Rock/Pop/Jazz styled music worked in outer space. Not that the mentioned types are needed to mark substandard television, it's just that they seemed to fit Space: 1999's second season so aptly.

Derek Wadsworth and Space: 1999 was a happy accident. He did not make the show a good one, but did get rid of those overcast skies.

Space just needed a little rock and roll and jazz.

Tuesday, January 8, 2008


Tonight, I managed to sit down and watch the premiere of the CBC's new series jPod. It is only the first episode -- it ended 35 minutes ago as I write this -- so there is not much room to evaluate the series.

The first part was predictably bumpy but that goes with the territory. And like many television series, it is self conscious and trying a wee bit too hard to succeed... or leave a mark.

(There is time. The CBC must support this series, within reason, and that includes promotions.)

There were too many ingredients in tonight's episode for one series to carry successfully. Perhaps the producers are throwing all the nuts into the bowl to start and will sift through in weeks to come, leaving only the tastier variety.

I say cashews!

I will try and watch jPod on a regular basis.

Monday, January 7, 2008


A friend of mine was telling me about a series of regular altercations she has had with another woman in recent weeks. She likes this other woman ("hat" is how she described her to me) but there is not a lot of communication outside of the perfunctory hellos when they do share the same flight plan.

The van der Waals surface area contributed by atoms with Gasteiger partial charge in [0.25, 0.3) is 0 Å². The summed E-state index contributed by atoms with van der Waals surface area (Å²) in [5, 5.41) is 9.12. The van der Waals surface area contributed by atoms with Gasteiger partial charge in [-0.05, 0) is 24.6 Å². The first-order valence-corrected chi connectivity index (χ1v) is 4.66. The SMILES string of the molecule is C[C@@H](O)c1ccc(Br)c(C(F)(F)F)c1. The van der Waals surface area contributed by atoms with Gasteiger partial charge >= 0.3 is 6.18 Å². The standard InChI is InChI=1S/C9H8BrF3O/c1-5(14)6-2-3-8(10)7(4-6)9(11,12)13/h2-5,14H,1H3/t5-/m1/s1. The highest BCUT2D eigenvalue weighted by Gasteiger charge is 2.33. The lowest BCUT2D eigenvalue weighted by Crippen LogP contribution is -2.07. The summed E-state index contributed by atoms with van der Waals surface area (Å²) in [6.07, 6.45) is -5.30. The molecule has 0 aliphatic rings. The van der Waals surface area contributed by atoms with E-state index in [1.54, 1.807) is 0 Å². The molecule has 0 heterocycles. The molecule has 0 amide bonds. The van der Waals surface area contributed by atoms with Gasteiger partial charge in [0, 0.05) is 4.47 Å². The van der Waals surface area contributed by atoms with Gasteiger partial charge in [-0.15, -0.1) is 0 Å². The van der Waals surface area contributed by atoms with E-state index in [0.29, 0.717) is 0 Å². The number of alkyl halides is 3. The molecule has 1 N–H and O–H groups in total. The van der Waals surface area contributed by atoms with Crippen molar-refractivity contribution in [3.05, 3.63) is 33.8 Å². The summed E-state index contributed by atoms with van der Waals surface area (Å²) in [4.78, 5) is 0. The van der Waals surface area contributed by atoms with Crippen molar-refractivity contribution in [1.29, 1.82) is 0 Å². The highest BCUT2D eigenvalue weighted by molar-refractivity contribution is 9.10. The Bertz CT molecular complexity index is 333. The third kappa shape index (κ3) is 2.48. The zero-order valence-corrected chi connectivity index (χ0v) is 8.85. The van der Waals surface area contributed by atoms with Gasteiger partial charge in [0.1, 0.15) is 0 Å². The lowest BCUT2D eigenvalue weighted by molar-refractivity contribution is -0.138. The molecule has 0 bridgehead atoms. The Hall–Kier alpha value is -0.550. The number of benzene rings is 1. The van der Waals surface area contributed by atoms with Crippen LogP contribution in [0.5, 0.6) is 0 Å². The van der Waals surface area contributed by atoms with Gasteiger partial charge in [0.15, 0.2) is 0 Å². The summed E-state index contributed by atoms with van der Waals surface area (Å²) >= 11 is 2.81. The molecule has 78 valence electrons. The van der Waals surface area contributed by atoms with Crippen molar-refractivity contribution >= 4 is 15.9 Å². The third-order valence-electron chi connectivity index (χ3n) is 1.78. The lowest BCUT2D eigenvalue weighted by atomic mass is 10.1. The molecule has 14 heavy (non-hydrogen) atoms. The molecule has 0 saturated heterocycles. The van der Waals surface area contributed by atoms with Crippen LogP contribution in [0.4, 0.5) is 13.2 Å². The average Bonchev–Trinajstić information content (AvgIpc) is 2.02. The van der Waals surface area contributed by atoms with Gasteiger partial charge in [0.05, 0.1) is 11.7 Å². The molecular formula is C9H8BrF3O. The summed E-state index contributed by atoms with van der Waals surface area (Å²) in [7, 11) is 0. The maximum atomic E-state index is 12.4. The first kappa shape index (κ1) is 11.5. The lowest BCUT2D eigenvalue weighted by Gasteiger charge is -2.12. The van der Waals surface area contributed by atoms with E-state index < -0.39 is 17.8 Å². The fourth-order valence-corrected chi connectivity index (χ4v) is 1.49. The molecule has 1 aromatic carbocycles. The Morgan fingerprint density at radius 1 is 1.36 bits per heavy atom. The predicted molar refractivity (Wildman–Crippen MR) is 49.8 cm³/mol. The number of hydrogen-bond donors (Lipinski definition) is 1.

On one occasion, my friend was minding her own business filing a book back on the shelf in the school library when suddenly an arm gently passed by her face. This arm was attached to the other woman. There was an exchange of smiles but that was it. No further colloquy.

As a movie fan, I was able to pull out a cinematic example of the above -- one for the edification of my floating friend. The example I downloaded from the memory bank was the wonderful 'museum' scene from Brian De Palma's 1980 minor classic thriller, Dressed to Kill.

The museum sequence is not only a demonstration of fine acting, directing, and music scoring (superb scoring I should specify), but required viewing for those who have been experiencing cat-and-mouse dynamics with a desired carbon based unit.

I told my friend to rent the movie, but it dawned on me after some thought, that I should just see if the scene is on good ol' YouTube...

It is...

Lisa now wants to see the whole film.

Sunday, January 6, 2008


The CBC (Canadian Broadcasting Corporation) is promoting their new show, jPod, with vigour. I saw a large print ad for it in a newspaper the other day; plus there are a lot of adverts on CBC television.

Not since I was in my early twenties have I anticipated any television show, but this one does intrigue me. Not only is it based on the 2006 book, jPod, by Douglas Coupland, but the tv promotions do forge some basic interest from me.

I read a review in last week's Eye Weekly. The reviewer said that while the first episode is stiff (very common in opening installments), jPod gets its legs in subsequent stories.

This is not something we have never heard before, but I just might give it a chance.

Besides, tv has not been the same for me ever since Lucas Tanner went off the air.

jPod premieres on the CBC on Tuesday, January 8th at 9 p.m.

Saturday, January 5, 2008


Here is a question: Did the CBC's scheduling department read Larry's or my own review of Torchwood and decide to program this show at the last minute as some sort of retribution?

I think they are out to show how much faith they have in the infamous hour-long telefantasy series. Just to prove it they are slotting it in two times; tomorrow (Sunday, January 6th) at 8pm and 9pm.

... that is two hours of Torchwood in total.

If you want to see what the fuss is all about -- and I do mean fuss -- and you have not seen the beast in any way, shape, or form, then here is your chance. Two separate story lines to better judge.

You are welcome to tell Larry and me that we are far out in our opinions on this one.

(I promise this won't become the Torchwood blog.)

The big news...